“I am not Charlie Hebdo”

Insult is the lowest – and now most dangerous – form of free speech
Bernard Toutounji | Jan 9 2015 | comment  

charlie 2

Liberté, Égalité, Fraternité. In the attack upon the satirical Parisian magazine ,Charlie Hebdo, which left ten staff and two police officers dead, it is evident that the somewhat noble motto of the republic of France was utterly disgraced. Disgraced by the gunmen who ended those lives, and disgraced by the magazine staff who used their talents to publish a weekly journal of ridicule and mockery.

Charlie Hebdo (Charlie weekly) is no stranger to controversy. The magazine began in 1960 as Hara-Kiri and soon took on the slogan “mean and nasty” which came directly from an early reader’s complaint letter. The magazine was temporarily banned by the French government in 1961 and 1966. In 1970 it was banned again for mocking the death of former French President Charles de Gaulle, but this time it took a new name to save itself. It has a relatively low weekly circulation, but is well known for its provocative cartoons, and five of the magazine’s cartoonists were executed in the killings.

The magazine is extremely left-wing in its opinion and completely anti-institution. It mocks politicians, culture and authority figures but it has a special passion for mocking religion – particularly Christianity and Islam. Its cartoons have shown nuns masturbating and popes wearing condoms. It has portrayed the Prophet Muhammad in pornographic poses and saw fit to refer to Muslims as “jerks”.

Over the years the editors have had a range of lawsuits filed against them. In 2011 they created a specifically provocative edition about the Prophet Mohammed and their offices were subsequently firebombed. In 2012 they were asked by the French Police to remain silent while a film against Islam instigated worldwide riots; they decided to publish inflammatory cartoons anyway. Last Christmas they created an edition featuring a cartoon of the Virgin Mary, legs wide open, giving birth to Jesus. The editor, Stephane Charbonnier, who was also killed in the attack, once stated that his magazine would continue its style “until Islam is just as banal as Catholicism.”

In the wake of the attack the tone from governments around the world has been the expected solidarity and restatement of the value of free speech. What seems less forthcoming though is the observation that the right to free speech comes with the responsibility of some consideration for others. It is a fairly simple example, but if a school child repeatedly taunts another child with insult after insult, eventually it can be expected that the child bearing those insults will snap and retaliate; it doesn’t make the retaliation right, but who is truly to blame? For many people, an insult to faith is far greater than an insulting remark about their own mother. Emotional and spiritual hurts are real and might be felt more deeply than the pain of a physical attack. It is a point that the common secularist often fails to grasp.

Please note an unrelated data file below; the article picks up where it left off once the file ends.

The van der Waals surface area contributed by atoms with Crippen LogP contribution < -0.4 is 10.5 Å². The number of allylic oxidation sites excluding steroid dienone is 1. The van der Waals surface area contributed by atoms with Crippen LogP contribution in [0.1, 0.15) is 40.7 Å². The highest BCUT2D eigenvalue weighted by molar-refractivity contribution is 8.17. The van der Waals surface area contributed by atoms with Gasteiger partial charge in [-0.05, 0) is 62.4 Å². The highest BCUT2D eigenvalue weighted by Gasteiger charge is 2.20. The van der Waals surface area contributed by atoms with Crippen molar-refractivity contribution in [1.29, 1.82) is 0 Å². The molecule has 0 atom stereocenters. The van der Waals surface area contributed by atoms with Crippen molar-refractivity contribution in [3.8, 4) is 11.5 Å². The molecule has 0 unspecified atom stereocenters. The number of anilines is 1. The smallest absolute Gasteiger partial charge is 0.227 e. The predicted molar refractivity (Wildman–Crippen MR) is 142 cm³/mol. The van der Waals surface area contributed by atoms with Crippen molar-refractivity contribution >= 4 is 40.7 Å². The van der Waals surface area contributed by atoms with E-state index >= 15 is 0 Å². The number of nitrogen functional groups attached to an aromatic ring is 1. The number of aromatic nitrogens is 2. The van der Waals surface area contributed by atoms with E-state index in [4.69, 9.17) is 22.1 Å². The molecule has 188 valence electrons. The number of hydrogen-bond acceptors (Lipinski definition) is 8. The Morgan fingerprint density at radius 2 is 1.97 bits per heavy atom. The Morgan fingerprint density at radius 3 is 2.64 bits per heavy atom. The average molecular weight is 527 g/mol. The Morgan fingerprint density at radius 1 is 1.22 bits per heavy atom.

As a response to the shootings thousands of people flocked together in Paris and cities across Europe to pay tribute to the victims. In an apparent show of solidarity many held up pens or placards reading “I am Charlie”. While I appreciate their gesture I am very proud to affirm, here and now, that “I am not Charlie”. I do not believe that it is a virtue to mock and belittle the beliefs of others. I do not believe it is a virtue to quash the good name of others. I do not believe we have a right to spread gossip and scandal. Publications like Charlie Hebdo do not make the world a richer place, they cause division and hurt amongst people. They do violence to the hearts and feelings of others.

It is tragic that the editor and staff of the magazine were killed, I am truly sorry for their loved ones. I am sorry that those who killed them thought that hatred and murder would avenge their anger. However, using my own right to freedom of speech I can state my belief that those workers at Charlie Hebdo were not innocent heroes. They chose to dedicate their lives to mockery. They used their pen as a sword to execute the beliefs of not just Muslims, but Christians, Jews and an array of other figures.

Yes, it was the gunmen who fired the physical weapons, and there is no excuse for murder; but in the strangest and saddest twist of fate, it was the pens of the journalists that really took the lives of the twelve people in Paris.

Bernard Toutounji writes at www.foolishwisdom.com 

This article is published by Bernard Toutounji and MercatorNet.com under a Creative Commons licence. You may republish it or translate it free of charge with attribution for non-commercial purposes following these guidelines. If you teach at a university we ask that your department make a donation. Commercial media must contact us for permission and fees. Some articles on this site are published under different terms.

comments powered by Disqus
Follow MercatorNet
MercatorNet RSS feed
subscribe to newsletter
Sections and Blogs
Family Edge
Sheila Reports
Reading Matters
Demography Is Destiny
From the Editor
contact us
our ideals
our People
our contributors
Mercator who?
partner sites
audited accounts
advice for writers
privacy policy
New Media Foundation
Level 1, Unit 7,
11 Lord Street,
Botany Australia 2019

+61 2 8005 8605
skype: mercatornet

© New Media Foundation